I found myself thinking this morning about something Denis Haack said at the L’abri Conference: “If you are too busy for wonder, you are too busy.”
I find it so easy to be practical in my daily life. I drive my car and feel the air and am awoken by the sun in my window and greet my friends and it all produces no wonder because I have made the mistake of believing all these things are merely normal. In his essay, The Ethics of Elfland. G. K. Chesterton writes about bringing the lessons of “elfland” home to the real world. One such lesson is that in elfland anything at all can happen, which means that everything is a miracle. The point of Chesterton’s essay is to say that it is, in fact, the real world where everything is a miracle. Chesterton writes:
“…perhaps God is strong enough to exult in monotony. It is possible that God says every morning, “Do it again” to the sun; and every evening, “Do it again” to the moon. It may not be automatic necessity that makes all daisies alike; it may be that God makes every daisy separately, but has never got tired of making them. It may be that He has the eternal appetite of infancy; for we have sinned and grown old, and our Father is younger than we. The repetition in Nature may not be a mere recurrence; it may be a theatrical encore. Heaven may encore the bird who laid an egg. If the human being conceives and brings forth a human child instead of bringing forth a fish, or a bat, or a griffin, the reason may not be that we are fixed in an animal fate without life or purpose. It may be that our little tragedy has touched the gods, that they admire it from their starry galleries, and that at the end of every human drama man is called again and again before the curtain. Repetition may go on for millions of years, by mere choice, and at any instant it may stop. Man may stand on the earth generation after generation, and yet each birth be his positively last appearance.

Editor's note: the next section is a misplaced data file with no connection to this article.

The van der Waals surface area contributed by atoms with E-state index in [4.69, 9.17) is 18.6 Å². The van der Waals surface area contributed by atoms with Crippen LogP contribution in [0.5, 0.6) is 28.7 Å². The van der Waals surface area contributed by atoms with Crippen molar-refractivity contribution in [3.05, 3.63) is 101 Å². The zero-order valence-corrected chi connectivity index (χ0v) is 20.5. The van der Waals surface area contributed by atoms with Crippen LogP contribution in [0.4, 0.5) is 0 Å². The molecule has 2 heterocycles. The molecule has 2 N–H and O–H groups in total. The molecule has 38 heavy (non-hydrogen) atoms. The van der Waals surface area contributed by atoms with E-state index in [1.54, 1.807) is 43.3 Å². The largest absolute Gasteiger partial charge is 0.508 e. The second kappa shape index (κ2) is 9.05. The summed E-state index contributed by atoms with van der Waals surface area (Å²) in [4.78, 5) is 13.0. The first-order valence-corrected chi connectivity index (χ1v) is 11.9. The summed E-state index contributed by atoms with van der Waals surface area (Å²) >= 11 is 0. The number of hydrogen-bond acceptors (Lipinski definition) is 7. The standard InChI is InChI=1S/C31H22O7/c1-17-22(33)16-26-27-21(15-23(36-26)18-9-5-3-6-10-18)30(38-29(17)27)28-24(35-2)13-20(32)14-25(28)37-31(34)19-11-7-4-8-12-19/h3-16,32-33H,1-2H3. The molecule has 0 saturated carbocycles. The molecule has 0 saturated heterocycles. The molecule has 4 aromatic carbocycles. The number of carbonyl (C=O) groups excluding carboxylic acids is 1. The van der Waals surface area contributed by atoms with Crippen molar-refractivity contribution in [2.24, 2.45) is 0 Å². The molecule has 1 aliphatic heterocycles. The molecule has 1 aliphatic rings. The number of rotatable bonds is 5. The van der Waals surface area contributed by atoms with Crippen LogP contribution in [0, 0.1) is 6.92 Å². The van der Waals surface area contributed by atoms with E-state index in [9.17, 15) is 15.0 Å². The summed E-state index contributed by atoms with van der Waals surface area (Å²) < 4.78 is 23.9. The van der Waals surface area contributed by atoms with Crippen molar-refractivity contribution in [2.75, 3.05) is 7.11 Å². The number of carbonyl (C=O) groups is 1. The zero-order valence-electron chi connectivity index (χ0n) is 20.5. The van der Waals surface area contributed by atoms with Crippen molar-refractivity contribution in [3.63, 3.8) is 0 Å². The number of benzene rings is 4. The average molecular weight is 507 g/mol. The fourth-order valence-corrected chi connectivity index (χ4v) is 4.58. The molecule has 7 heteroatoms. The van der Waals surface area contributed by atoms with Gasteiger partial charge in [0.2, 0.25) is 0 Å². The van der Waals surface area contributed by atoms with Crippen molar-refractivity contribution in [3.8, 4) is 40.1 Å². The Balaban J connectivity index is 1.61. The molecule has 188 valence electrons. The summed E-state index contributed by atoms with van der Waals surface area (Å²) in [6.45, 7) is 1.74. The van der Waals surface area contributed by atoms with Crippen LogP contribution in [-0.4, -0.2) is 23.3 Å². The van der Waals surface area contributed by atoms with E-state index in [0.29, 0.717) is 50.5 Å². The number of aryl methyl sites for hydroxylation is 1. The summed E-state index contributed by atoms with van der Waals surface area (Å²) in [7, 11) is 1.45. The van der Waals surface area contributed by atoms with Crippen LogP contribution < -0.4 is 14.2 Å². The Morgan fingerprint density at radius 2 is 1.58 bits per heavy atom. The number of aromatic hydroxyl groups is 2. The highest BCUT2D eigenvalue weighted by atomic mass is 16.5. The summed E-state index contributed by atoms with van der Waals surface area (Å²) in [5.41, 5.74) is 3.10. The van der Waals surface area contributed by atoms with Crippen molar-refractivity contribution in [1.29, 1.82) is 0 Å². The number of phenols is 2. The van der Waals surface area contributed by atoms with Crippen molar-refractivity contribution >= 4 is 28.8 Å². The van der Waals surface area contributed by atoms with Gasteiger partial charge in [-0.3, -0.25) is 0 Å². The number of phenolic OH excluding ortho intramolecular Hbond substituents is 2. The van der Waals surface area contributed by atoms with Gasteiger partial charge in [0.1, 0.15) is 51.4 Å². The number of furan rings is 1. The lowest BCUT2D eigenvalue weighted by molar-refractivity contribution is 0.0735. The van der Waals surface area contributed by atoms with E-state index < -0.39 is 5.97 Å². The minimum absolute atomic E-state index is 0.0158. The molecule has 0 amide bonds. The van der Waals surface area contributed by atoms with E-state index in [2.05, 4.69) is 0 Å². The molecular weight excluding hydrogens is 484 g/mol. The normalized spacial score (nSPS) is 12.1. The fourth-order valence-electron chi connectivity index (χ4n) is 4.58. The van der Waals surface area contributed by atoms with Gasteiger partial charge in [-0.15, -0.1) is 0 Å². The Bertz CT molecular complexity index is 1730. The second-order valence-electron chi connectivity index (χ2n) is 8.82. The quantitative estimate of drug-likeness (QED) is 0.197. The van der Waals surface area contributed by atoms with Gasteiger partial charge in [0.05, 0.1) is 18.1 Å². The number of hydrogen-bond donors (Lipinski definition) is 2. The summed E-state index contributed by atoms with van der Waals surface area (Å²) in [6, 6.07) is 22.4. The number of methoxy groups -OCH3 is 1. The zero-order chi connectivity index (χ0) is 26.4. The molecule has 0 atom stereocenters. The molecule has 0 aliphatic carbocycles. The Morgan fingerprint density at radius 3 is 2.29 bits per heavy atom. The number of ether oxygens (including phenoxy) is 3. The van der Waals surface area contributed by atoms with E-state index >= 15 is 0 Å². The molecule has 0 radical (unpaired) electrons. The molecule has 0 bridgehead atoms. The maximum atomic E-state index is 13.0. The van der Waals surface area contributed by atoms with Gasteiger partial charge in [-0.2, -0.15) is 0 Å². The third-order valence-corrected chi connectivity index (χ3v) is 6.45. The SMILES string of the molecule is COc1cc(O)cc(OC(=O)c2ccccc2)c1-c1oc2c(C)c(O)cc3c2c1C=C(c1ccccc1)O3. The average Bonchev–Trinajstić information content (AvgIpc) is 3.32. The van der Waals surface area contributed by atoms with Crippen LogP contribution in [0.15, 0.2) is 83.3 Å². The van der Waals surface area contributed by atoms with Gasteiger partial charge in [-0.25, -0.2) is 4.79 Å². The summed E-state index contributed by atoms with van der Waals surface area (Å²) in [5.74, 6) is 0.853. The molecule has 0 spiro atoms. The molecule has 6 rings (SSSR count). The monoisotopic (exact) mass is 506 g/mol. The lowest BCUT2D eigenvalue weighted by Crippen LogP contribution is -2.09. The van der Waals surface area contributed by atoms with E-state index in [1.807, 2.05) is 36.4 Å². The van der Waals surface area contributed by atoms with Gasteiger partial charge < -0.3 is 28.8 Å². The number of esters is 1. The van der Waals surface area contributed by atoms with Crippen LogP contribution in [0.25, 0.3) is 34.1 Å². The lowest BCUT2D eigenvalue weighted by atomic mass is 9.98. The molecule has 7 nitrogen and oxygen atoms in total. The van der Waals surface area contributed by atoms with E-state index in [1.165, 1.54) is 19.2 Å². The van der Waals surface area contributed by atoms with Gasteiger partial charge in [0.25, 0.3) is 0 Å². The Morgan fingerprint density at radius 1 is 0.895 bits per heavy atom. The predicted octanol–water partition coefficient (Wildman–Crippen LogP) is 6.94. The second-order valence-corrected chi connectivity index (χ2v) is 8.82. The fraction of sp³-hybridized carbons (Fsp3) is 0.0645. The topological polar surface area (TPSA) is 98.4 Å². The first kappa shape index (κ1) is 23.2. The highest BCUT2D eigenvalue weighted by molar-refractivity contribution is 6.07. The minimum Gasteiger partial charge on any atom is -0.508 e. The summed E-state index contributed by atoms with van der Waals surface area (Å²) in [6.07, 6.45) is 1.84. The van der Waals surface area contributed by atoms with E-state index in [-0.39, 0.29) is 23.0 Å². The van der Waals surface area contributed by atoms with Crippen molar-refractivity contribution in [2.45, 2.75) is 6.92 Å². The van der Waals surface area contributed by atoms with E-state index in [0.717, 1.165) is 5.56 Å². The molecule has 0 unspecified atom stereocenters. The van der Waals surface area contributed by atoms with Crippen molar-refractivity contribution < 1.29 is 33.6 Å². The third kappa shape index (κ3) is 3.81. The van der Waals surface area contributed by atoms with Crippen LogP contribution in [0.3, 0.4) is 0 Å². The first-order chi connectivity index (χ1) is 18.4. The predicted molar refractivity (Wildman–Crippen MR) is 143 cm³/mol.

Humans are perched precariously in the midst of mystery. Blaise Pascal wrote that at our left is an immensity of smallness and at our right is an immensity of greatness. If you examine the world God has made and try to break it down into it all its pieces you will eventually be looking into things so small our science can only see them with equations and beyond those things there is mystery that can only be guessed at. On the larger scale, we are surrounded by a universe so large that entire galaxies are born and die before the light from their existence has enough time to reach us. We sit on a tiny globe hung in the vastness and peer out like children listening at the floor for the sounds of their parents laughter.
Wonder is the appropriate response to living. The Bible teaches that we live in a universe created by an infinite God and we will spend eternity staring into his beauties and the beauties of what he has made. For now we hold our breath and wait for the next unfurling of a sunset, or ring of laughter, or grace of creation. We wait on the stage for the next billowing of the curtain to glimpse, in a moment, the face of the author.